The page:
By Reginald Stuart
Millions of parents, teachers and students across the country of all ages took a break from their busy routines last week to think about and honor the Rev. Dr. Martin Luther King Jr. who was assassinated April 4 in Memphis by a sniper, abruptly ending his historic crusade for equal justice and civility for all people, regardless of race, economic status, religion, age and other distinctions.
On many college and high school campuses, dialogues were held to openly talk about where America stands today, 50 years after Dr. King’s death when it comes to actively achieving Dr. King’s goals.
During a panel discussion at Nashville’s Fisk University, a hub of civil rights thinking and activities during Dr. King’s era, representatives of institutions from around the city addressed one pointed question: “Is the legacy of Dr. Martin Luther King Jr. alive on your campus?”
In a variety of ways, the answer was yes, the diverse group said, offering numerous examples of how their work was an extension of what Dr. King was seeking, how much work is left to be done and people are doing it.
From the annual Oral Health Day where the dental school at Meharry Medical College gives free dental care to some 600 people in need of dental care, to programs at American Baptist College (ABC), Vanderbilt University and Tennessee State University, all voiced example they felt would signal Dr. King and the public his efforts have not been forgotten and were not in vain.
“We want to educate every student with a social lense” said Dr. Forrrest Elliot Harris Sr.,ABC president. “We have to avoid the plagiarism of Dr. King’s legacy,” Harris said. “Much needs to be done.”
Tanya Torres, the president of the Student Government Association at Fisk, echoed fellow student presidents and Generation X students across the country in reassuring today’s thinkers and doers the hopes, aspirations and goals of Dr. King were indeed alive.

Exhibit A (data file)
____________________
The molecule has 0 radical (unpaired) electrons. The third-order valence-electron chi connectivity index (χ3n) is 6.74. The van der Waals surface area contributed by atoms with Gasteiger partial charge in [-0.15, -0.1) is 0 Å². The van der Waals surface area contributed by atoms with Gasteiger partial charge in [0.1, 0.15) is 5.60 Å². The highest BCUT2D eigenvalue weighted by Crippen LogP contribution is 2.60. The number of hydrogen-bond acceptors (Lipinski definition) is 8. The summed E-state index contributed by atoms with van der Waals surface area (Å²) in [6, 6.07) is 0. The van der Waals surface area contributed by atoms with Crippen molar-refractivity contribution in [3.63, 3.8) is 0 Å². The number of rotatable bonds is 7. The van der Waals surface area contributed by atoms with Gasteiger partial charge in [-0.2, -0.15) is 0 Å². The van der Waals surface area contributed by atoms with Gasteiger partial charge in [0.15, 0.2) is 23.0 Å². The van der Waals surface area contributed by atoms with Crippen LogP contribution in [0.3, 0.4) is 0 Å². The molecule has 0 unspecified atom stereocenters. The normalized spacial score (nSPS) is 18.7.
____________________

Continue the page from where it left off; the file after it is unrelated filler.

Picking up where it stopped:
In the courageous tone of Nashville civil rights activists Diane Nash, John Lewis,Pauline Knight, Ernest Patton and others of the 1960, and the mind set of poet and Fisk alum Nikki Giovanni, Torres minced no words and made clear young people understood the work ahead:
“It is our duty to fight for our freedom,” Torres told the audience gathered at Fisk Chapel. “It is our duty to win. We must love and protest each other,” she said. “We have nothing to lose but our chains.
“…You see more than a thousand streets across the world bear Rev. Dr. Martin Luther King Jr.’s name. In these streets people from all walks of life are able to benefit from the sacrifice of a man who fought against violence and whose life by violence was destroyed.
“I’ve been in the streets of Atlanta, Georgia. I’ve visited his home and paid my respects at his tomb. While there, I didn’t give much reflection to who killed Dr. King but what killed him.
“When people from different social-ethnic-economic backgrounds are able to congregate, to establish the expectations of what justice should look like, and voice their beliefs through the act of voting, then you have a very dangerous weapon. The truth is, the power behind a united front is what lead to the death of Dr. King. America, at the time of the civil rights era, was not prepared for the America we continue to demand for today. When we imagine the civil right era, we sometimes forget that we are by no means, far removed from that time period. The years have changed, but the headlines have not.
“Today, the struggle continues and we’re still fighting to make our U.S. Constitution inclusive to all citizens,” said Torres, a senior at Fisk from Houston, Texas. “We’re still fighting so police departments that brutalize communities of color are held to the basic standards and principles of constitutional policing. We’re still fighting for better public schools for our children and strict gun control laws. We’re still fighting for women, men and the LGBTQ community who experience different forms of sexual assault. We’re still fighting so immigrants will no longer be targeted and excluded from a country that was built on the backs of immigrant slaves. We’re still fighting…we’re still fighting…and we will continue to fight until the discriminatory voter ID laws of Tennessee stop excluding college students, people of color, the elderly and the disabled.
“Today is a reminder that Dr. King’s work remains unfinished and Jim Crow lives to see racial distinctions continue to shape our politics, our neighborhoods and our self sense,” Torres said. “Although we’ve made progress in crossing racial lines too find our common ground on things that once divided up, we must continue to have conversations that explore how we can build an inclusive and beloved community,” who noted she had the honor of delivering her comments in the same chapel and from the same stage Dr. King used.
“HBCU’s (Historically Black Colleges and Universities) are inextricable like to a history of enslavement and reconstruction, ad it is at an HBCU that we not only salute our fallen leader, we expand on his legacy…, said Torres. “It is our duty to fight for our freedom,” she said. “It is our duty to win. We must love and protect each other, because we have nothing to lose but our chains.”